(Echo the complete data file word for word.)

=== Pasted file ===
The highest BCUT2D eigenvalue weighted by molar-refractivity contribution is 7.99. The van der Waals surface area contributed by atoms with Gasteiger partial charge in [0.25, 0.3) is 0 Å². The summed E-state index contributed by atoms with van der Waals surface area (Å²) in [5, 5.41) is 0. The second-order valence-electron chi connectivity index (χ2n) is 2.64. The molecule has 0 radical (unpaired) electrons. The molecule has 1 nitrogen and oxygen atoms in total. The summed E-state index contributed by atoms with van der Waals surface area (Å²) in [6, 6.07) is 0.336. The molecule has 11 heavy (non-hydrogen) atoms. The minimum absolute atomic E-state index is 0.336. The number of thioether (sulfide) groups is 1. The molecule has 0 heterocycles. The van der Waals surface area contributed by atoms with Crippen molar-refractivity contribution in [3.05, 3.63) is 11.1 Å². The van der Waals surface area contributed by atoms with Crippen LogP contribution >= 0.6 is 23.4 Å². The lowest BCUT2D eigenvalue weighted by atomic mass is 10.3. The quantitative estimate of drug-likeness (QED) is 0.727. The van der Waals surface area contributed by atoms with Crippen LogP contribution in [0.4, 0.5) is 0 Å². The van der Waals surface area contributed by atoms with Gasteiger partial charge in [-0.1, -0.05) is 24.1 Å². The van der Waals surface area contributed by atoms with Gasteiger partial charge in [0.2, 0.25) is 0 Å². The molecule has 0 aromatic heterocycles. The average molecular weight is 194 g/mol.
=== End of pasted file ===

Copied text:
The highest BCUT2D eigenvalue weighted by molar-refractivity contribution is 7.99. The van der Waals surface area contributed by atoms with Gasteiger partial charge in [0.25, 0.3) is 0 Å². The summed E-state index contributed by atoms with van der Waals surface area (Å²) in [5, 5.41) is 0. The second-order valence-electron chi connectivity index (χ2n) is 2.64. The molecule has 0 radical (unpaired) electrons. The molecule has 1 nitrogen and oxygen atoms in total. The summed E-state index contributed by atoms with van der Waals surface area (Å²) in [6, 6.07) is 0.336. The molecule has 11 heavy (non-hydrogen) atoms. The minimum absolute atomic E-state index is 0.336. The number of thioether (sulfide) groups is 1. The molecule has 0 heterocycles. The van der Waals surface area contributed by atoms with Crippen molar-refractivity contribution in [3.05, 3.63) is 11.1 Å². The van der Waals surface area contributed by atoms with Crippen LogP contribution >= 0.6 is 23.4 Å². The lowest BCUT2D eigenvalue weighted by atomic mass is 10.3. The quantitative estimate of drug-likeness (QED) is 0.727. The van der Waals surface area contributed by atoms with Crippen LogP contribution in [0.4, 0.5) is 0 Å². The van der Waals surface area contributed by atoms with Gasteiger partial charge in [-0.1, -0.05) is 24.1 Å². The van der Waals surface area contributed by atoms with Gasteiger partial charge in [0.2, 0.25) is 0 Å². The molecule has 0 aromatic heterocycles. The average molecular weight is 194 g/mol.